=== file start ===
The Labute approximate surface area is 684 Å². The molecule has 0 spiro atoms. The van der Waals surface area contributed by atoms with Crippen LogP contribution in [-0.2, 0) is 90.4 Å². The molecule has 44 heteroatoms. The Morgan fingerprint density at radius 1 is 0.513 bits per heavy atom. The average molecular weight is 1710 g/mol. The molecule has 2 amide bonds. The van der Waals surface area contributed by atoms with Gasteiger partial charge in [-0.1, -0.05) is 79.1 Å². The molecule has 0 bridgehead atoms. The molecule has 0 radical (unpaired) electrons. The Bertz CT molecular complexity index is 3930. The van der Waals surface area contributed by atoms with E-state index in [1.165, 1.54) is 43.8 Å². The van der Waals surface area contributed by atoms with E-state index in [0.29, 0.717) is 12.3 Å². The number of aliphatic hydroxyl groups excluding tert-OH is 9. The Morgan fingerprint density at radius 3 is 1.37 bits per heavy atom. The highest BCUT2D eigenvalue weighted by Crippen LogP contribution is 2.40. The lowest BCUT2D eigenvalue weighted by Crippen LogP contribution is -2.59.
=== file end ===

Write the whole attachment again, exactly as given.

The Labute approximate surface area is 684 Å². The molecule has 0 spiro atoms. The van der Waals surface area contributed by atoms with Crippen LogP contribution in [-0.2, 0) is 90.4 Å². The molecule has 44 heteroatoms. The Morgan fingerprint density at radius 1 is 0.513 bits per heavy atom. The average molecular weight is 1710 g/mol. The molecule has 2 amide bonds. The van der Waals surface area contributed by atoms with Gasteiger partial charge in [-0.1, -0.05) is 79.1 Å². The molecule has 0 bridgehead atoms. The molecule has 0 radical (unpaired) electrons. The Bertz CT molecular complexity index is 3930. The van der Waals surface area contributed by atoms with E-state index in [1.165, 1.54) is 43.8 Å². The van der Waals surface area contributed by atoms with E-state index in [0.29, 0.717) is 12.3 Å². The number of aliphatic hydroxyl groups excluding tert-OH is 9. The Morgan fingerprint density at radius 3 is 1.37 bits per heavy atom. The highest BCUT2D eigenvalue weighted by Crippen LogP contribution is 2.40. The lowest BCUT2D eigenvalue weighted by Crippen LogP contribution is -2.59.